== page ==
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How to Calculate Ratios: A Step-By-Step Guide

Updated 23 June 2021

Practice Numerical Reasoning

What Are Ratios?

A ratio is a mathematical term used to describe how much of one thing there is in comparison to another thing.

Ratios are usually written in the following formats:

  • 2:1
  • 2 to 1
  • 2/1

Used in mathematics and everyday life, you may have come across ratios without knowing it – for example in scale drawings or models, in baking and cooking, and even when converting currency for a holiday abroad.

Ratios are useful when you need to know how much of one thing there needs to be in comparison with another thing.

Example 1:

In a bag of 20 sweets, the ratio of blue to pink might be 2:3

The use of ratio in this example will inform us that there would be 8 blue sweets and 12 pink sweets. (This question and the way to work it out is detailed below).

Example 2:

If you are making a cake, and you require 3 cups of flour and 2 cups of sugar to make enough to feed 10 people, then you can express that as the ratio 3:2.

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To scale the ingredients up to feed 20 people (to double the recipe size) you need to double the ingredients – so you would need 6 cups of flour and 4 of sugar (or 6:4).

Key Ratio Facts

  • Ratios can describe quantity, measurements or scale.

  • When describing a ratio, the first number is known as the ‘antecedent’ and the second is the ‘consequent’. So, in the ratio 3:1, the antecedent is 3 and the consequent is 1.

  • Ratios should always be presented in their simplified form. You can simplify a ratio by dividing both sides by the highest common factor. For example, 12:4 simplified would be 3:1 – both sides of the ratio divided by 4.

  • Equivalent ratios can be divided and/or multiplied by the same number on both sides, so as above, 12:4 is an equivalent ratio to 3:1.

  • Ratios can inform you of the direct proportion of each number in comparison to the other. For example, when a pair of numbers increase or decrease in the same ratio, they are directly proportional.

  • When expressing ratios, you need to ensure that both the antecedent and the consequent are the same units – whether that be cm, mm, km. This makes it easier to use the ratio to inform your calculations.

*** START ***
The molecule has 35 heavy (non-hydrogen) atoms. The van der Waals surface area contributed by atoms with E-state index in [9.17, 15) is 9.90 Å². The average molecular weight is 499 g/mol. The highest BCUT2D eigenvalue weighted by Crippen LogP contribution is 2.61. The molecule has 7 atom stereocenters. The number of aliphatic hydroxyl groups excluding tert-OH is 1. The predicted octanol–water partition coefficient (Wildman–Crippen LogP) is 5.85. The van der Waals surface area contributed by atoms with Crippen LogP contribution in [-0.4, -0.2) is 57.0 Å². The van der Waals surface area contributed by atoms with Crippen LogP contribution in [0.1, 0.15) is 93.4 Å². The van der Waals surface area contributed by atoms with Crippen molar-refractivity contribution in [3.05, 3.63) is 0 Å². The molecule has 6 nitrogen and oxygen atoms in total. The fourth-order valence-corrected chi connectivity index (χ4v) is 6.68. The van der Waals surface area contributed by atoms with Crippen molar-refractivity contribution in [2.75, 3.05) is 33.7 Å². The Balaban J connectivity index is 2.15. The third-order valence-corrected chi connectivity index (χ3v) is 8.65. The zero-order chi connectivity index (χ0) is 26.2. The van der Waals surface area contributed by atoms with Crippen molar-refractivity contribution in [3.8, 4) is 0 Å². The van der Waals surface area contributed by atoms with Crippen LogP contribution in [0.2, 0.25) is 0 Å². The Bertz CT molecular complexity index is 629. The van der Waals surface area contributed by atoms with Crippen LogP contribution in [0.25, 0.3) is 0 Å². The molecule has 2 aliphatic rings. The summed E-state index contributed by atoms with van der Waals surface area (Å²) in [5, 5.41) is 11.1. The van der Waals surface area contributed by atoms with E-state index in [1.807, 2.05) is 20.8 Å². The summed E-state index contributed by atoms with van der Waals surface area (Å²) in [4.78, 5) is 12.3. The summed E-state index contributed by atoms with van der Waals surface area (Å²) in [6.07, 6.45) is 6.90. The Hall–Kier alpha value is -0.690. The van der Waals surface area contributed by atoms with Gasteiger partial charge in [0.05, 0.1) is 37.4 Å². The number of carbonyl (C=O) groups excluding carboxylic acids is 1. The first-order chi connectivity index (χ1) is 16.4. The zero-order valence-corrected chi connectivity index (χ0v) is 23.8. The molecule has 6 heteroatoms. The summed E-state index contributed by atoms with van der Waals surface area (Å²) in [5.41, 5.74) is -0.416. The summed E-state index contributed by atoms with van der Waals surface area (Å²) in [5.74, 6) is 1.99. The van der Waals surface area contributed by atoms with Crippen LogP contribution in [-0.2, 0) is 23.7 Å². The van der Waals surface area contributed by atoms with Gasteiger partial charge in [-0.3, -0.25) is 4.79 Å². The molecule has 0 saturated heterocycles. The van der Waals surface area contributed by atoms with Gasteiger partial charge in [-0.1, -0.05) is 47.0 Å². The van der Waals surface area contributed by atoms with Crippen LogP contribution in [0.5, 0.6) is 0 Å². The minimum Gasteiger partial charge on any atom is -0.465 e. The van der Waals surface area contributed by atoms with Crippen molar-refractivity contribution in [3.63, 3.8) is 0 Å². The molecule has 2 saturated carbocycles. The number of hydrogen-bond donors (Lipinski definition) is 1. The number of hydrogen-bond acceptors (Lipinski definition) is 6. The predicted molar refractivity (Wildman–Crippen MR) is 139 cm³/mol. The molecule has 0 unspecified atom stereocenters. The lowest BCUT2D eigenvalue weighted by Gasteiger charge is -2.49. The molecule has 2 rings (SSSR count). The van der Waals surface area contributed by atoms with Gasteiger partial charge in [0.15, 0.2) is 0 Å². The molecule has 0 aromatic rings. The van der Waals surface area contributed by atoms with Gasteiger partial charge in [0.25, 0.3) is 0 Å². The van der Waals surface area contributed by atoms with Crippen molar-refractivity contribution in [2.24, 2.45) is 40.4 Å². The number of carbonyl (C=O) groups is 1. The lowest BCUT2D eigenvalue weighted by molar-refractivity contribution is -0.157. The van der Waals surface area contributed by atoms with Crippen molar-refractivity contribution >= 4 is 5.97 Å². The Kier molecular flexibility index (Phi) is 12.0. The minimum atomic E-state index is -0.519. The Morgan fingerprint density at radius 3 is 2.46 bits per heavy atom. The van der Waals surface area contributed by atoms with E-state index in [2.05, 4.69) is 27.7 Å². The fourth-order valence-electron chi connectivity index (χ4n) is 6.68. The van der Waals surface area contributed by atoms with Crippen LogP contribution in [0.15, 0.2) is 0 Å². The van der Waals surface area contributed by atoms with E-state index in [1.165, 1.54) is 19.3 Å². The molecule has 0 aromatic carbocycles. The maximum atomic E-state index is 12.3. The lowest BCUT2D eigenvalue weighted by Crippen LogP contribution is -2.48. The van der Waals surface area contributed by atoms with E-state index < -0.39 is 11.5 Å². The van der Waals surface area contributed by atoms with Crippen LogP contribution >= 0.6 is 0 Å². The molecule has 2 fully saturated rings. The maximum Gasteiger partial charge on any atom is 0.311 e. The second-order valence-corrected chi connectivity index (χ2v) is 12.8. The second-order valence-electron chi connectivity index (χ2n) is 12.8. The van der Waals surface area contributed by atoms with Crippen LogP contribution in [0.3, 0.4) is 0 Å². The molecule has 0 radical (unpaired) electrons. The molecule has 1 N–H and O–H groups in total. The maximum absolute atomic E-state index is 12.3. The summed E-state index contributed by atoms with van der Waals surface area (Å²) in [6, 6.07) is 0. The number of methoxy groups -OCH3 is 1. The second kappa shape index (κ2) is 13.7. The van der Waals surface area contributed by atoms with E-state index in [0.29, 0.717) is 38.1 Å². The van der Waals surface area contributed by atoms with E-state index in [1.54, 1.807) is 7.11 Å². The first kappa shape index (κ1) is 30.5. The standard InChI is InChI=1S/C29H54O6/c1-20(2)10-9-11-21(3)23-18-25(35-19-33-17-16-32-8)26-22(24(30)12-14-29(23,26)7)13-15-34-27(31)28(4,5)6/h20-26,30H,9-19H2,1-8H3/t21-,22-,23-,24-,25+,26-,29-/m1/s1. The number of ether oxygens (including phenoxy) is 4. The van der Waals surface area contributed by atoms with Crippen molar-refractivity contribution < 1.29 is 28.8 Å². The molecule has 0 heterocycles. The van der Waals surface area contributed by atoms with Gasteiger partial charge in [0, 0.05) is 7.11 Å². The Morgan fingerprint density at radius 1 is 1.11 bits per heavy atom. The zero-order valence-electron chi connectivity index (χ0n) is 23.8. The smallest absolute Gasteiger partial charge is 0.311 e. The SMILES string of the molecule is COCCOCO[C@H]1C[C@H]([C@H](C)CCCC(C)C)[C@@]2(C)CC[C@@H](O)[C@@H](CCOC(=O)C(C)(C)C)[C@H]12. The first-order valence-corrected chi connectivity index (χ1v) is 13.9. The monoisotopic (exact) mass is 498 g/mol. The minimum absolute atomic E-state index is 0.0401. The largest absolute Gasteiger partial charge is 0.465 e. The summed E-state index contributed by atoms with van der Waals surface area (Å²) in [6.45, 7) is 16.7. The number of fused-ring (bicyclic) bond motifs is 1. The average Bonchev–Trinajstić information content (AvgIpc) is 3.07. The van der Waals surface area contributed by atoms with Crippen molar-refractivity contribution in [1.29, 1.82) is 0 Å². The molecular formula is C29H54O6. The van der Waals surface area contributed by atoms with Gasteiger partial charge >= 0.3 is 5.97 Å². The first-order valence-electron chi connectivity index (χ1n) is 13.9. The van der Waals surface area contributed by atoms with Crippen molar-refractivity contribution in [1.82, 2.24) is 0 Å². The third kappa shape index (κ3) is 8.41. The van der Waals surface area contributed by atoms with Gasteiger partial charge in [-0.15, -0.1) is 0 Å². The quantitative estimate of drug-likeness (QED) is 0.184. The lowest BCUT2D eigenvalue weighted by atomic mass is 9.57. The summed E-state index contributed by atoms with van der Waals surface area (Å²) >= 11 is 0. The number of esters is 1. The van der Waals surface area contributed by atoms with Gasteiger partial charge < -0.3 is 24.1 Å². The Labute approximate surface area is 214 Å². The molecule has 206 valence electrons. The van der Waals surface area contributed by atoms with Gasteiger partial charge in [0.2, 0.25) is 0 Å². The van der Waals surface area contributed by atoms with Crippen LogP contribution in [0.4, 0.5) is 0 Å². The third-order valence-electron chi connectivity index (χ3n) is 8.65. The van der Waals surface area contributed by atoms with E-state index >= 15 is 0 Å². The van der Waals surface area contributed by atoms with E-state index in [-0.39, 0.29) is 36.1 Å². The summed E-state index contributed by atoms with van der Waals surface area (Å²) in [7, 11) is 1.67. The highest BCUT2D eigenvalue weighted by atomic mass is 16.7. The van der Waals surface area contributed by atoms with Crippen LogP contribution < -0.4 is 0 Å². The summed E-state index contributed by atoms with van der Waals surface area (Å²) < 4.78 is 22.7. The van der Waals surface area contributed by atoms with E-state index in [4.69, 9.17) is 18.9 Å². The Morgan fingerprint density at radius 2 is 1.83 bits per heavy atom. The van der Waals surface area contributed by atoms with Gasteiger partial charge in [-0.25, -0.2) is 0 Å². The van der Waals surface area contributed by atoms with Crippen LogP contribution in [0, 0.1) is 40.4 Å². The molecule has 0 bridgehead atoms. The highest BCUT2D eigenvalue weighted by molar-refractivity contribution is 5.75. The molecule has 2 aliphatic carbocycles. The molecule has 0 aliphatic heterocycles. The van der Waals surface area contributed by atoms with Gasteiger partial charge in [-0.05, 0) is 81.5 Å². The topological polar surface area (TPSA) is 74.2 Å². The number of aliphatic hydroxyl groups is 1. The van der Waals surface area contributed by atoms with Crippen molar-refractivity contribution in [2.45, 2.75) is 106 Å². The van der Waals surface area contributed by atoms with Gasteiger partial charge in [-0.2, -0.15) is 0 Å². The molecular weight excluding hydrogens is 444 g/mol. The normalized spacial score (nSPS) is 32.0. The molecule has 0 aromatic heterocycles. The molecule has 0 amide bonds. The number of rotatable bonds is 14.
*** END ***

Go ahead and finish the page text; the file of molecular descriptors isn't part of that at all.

• Ratios are used in maps to provide scale. Usually expressed as 1:10,000 or similar, this tells you that for every 1 unit on the map, the real distance is 10,000 units. If you measure 1 cm on the map, the real distance would be 10,000 cm (or 100 m).

  • Ratios are also used in drawings, such as architectural designs, to show perspective and relative size on a smaller scale, and in models. For example, a model car might have a ratio of 1:20 – so 1 cm on the model would be 20 cm on the actual car.

Sample Questions and Their Solutions

Understanding how to work out ratios is an important skill and can be particularly useful when applying for jobs where a good understanding of mathematics is required.

It is a good idea to revise skills like this before taking numerical reasoning or other math-based aptitude tests.

Here are the key ratio skills that you need to master:

1. How to Find the Ratio of Two Things


In a bag of 20 sweets, there are 8 blue sweets and 12 pink sweets. What is the ratio of blue to pink sweets?


This problem gives us all the information we need to express the ratio:

8 blue : 12 pink = 8:12

Remember, all ratios should be simplified where possible, so divide both the antecedent and consequent by the highest common factor – in this case, the highest number that goes into both 8 and 12 is 4.

8 divided by 4 = 2

12 divided by 4 = 3

Therefore the correct answer is: 2:3

2. How to Convert Ratios With Different Units


How should the scale factor of 3 cm : 15 m be expressed as a simplified ratio?


Firstly, we need to ensure that the units we are using are the same. Ratios need to presented with no denomination, so both the antecedent and the consequent must be shown as either centimeters or meters.

Because whole numbers are preferred, it is easier to present this scale factor as centimeters.